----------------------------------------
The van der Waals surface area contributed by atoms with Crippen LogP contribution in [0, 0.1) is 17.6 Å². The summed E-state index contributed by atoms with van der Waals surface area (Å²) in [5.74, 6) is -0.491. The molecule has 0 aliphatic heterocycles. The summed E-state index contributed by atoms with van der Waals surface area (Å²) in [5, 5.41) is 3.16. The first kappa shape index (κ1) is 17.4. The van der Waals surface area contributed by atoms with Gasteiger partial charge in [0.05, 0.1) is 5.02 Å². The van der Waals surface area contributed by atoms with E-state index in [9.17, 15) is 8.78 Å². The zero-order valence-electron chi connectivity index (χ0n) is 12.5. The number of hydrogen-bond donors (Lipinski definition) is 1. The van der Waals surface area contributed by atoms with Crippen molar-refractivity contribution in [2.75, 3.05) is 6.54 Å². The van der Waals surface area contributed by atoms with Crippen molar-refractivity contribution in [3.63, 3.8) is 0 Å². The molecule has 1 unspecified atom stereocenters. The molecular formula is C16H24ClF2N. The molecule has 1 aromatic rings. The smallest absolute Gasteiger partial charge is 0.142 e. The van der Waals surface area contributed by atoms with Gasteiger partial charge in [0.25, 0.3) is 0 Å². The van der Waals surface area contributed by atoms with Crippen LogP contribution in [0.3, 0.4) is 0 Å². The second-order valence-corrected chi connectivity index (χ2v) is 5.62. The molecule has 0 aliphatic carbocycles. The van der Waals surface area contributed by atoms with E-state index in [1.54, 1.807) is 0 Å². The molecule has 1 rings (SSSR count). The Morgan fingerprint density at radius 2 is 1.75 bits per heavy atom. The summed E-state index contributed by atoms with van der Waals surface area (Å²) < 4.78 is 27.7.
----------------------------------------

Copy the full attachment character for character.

The van der Waals surface area contributed by atoms with Crippen LogP contribution in [0, 0.1) is 17.6 Å². The summed E-state index contributed by atoms with van der Waals surface area (Å²) in [5.74, 6) is -0.491. The molecule has 0 aliphatic heterocycles. The summed E-state index contributed by atoms with van der Waals surface area (Å²) in [5, 5.41) is 3.16. The first kappa shape index (κ1) is 17.4. The van der Waals surface area contributed by atoms with Gasteiger partial charge in [0.05, 0.1) is 5.02 Å². The van der Waals surface area contributed by atoms with E-state index in [9.17, 15) is 8.78 Å². The zero-order valence-electron chi connectivity index (χ0n) is 12.5. The number of hydrogen-bond donors (Lipinski definition) is 1. The van der Waals surface area contributed by atoms with Crippen molar-refractivity contribution in [2.75, 3.05) is 6.54 Å². The van der Waals surface area contributed by atoms with Crippen molar-refractivity contribution in [3.63, 3.8) is 0 Å². The molecule has 1 unspecified atom stereocenters. The molecular formula is C16H24ClF2N. The molecule has 1 aromatic rings. The smallest absolute Gasteiger partial charge is 0.142 e. The van der Waals surface area contributed by atoms with Gasteiger partial charge in [0.25, 0.3) is 0 Å². The van der Waals surface area contributed by atoms with Crippen LogP contribution in [0.3, 0.4) is 0 Å². The second-order valence-corrected chi connectivity index (χ2v) is 5.62. The molecule has 0 aliphatic carbocycles. The van der Waals surface area contributed by atoms with E-state index in [1.54, 1.807) is 0 Å². The molecule has 1 rings (SSSR count). The Morgan fingerprint density at radius 2 is 1.75 bits per heavy atom. The summed E-state index contributed by atoms with van der Waals surface area (Å²) < 4.78 is 27.7.